Plaintiff company’s former Director of Preconstruction who allegedly diverted a government contract for a project in Abu Dhabi to a business competitor may be sued in Virginia for alleged breach of contract, breach of a confidentiality agreement, breach of fiduciary duty and conversion of confidential company information; the Alexandria U.S. District Court says it has specific personal jurisdiction over defendant.
Defendant was employed by a Virginia corporation. He could have turned down plaintiff’s job offer and worked somewhere else, but instead he made a conscious choice to work for plaintiff. He traveled to Vienna, Virginia, for the job interview. As part of his job duties, he regularly communicated with colleagues in Virginia and made several visits to company headquarters in Virginia. Among projects in other locations, defendant managed construction projects in Virginia. He worked for plaintiff for two years and had substantial responsibility for the company. On these facts, defendant can be said to have “purposefully availed” himself of conducting business in Virginia.
In this case, the parties’ relationship arises from a contract. Defendant was physically present in plaintiff’s headquarters in Vienna, Virginia, when he was hired and physically present in the same Virginia office when he signed the confidentiality agreement at issue in this litigation. It is unclear whether or where any negotiations to the contract took place, but it may be presumed that any negotiations on plaintiff’s end were conducted at the Vienna headquarters and defendant was aware of that fact. It is similarly unclear who initiated contact between the two parties (i.e., whether defendant was recruited to the position or whether he responded to a job posting). However, this prong seeks to ascertain whether a defendant “reached into” Virginia, and initiating contact is one way to do so. Based on the parties’ statements, it appears defendant “reached into” Virginia for this job, even though his office was in Maryland.
With respect to the extent of the communications between the parties, defendant regularly communicated with plaintiff’s Virginia employer. His “best estimate” of the number of trips he made to Virginia in connection with his employment was “no more than once per month.” At most, this means he made 24 employment-related trips to Virginia. Though it is difficult for this court to conclusively establish how many times defendant came to Virginia for work, it is enough at this stage to know there was more than one occasion in which he traveled to Virginia for business.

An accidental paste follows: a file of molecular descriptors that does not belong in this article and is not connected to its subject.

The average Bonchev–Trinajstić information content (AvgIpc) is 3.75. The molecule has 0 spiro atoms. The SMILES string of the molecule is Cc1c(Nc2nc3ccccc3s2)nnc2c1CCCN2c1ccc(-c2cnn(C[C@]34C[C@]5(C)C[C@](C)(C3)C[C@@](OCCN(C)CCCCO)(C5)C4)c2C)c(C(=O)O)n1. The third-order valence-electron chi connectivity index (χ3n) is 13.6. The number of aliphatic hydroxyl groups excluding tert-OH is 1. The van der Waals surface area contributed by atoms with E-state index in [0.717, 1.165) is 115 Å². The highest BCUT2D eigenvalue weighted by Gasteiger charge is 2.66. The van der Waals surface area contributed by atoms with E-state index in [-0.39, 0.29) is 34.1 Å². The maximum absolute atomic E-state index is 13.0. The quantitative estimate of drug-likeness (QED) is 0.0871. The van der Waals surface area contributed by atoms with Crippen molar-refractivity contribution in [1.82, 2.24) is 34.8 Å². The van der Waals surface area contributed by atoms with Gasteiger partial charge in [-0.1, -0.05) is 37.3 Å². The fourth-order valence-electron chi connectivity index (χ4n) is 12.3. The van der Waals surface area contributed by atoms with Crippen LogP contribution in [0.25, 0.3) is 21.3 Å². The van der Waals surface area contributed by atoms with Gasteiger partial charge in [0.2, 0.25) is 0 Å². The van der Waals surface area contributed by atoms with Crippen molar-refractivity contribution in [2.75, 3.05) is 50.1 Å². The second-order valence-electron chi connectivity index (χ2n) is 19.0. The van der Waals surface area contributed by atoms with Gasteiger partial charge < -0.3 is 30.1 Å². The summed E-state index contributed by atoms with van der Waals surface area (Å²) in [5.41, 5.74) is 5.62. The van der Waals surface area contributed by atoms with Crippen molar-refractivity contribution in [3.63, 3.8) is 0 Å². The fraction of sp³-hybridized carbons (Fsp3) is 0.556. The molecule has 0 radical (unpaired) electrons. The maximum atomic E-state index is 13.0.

Finally, defendant was contractually obligated not to disclose confidential and proprietary information, such as cost information, bid strategies and internal cost structures, much of which is maintained in records held on plaintiff’s computer server located and administered in Virginia. Thus, much of the subject matter of the contract is located in Virginia. Keeping certain information confidential was part of his job, and he has conceded that he was in Virginia several times over the course of two years to do his job. Therefore, his trips to Virginia did, in fact, involve his obligations under the confidentiality agreement.
Even if the acts giving rise to the breach do not “arise from” his specific contacts with Virginia, it is appropriate to consider the scope of iiianyiii contract-related activities in determining whether personal jurisdiction exists.
Courts have interpreted Virginia law to hold that part performance of a contract in a forum can give rise to personal jurisdiction, even if the contract was consummated elsewhere. Here, defendant’s part performance of the confidentiality agreement involved Virginia contacts. Part of defendant’s job responsibilities included projects in Virginia. Defendant’s employment required regular contact with Virginia, including in-person visits to client locations and company headquarters in Virginia. Finally, a large portion of the confidential information is stored in Virginia. While the confidentiality agreement was entered into in Virginia and supposedly breached elsewhere, that does not negate the fact that defendant reached into Virginia to enter into the contract in the first place.
The court finds plaintiff has met its burden to show specific jurisdiction exists over defendant in Virginia. The court cannot, however, assert general jurisdiction over defendant, as the alleged facts do not rise to the level of continuous and systematic contacts required to support general jurisdiction.
Cooper Materials Handling Inc. v. Tegeler (Cacheris) No. 1:14cv956, Sept. 24, 2014; USDC at Alexandria, Va. VLW 014-3-504, 17 pp.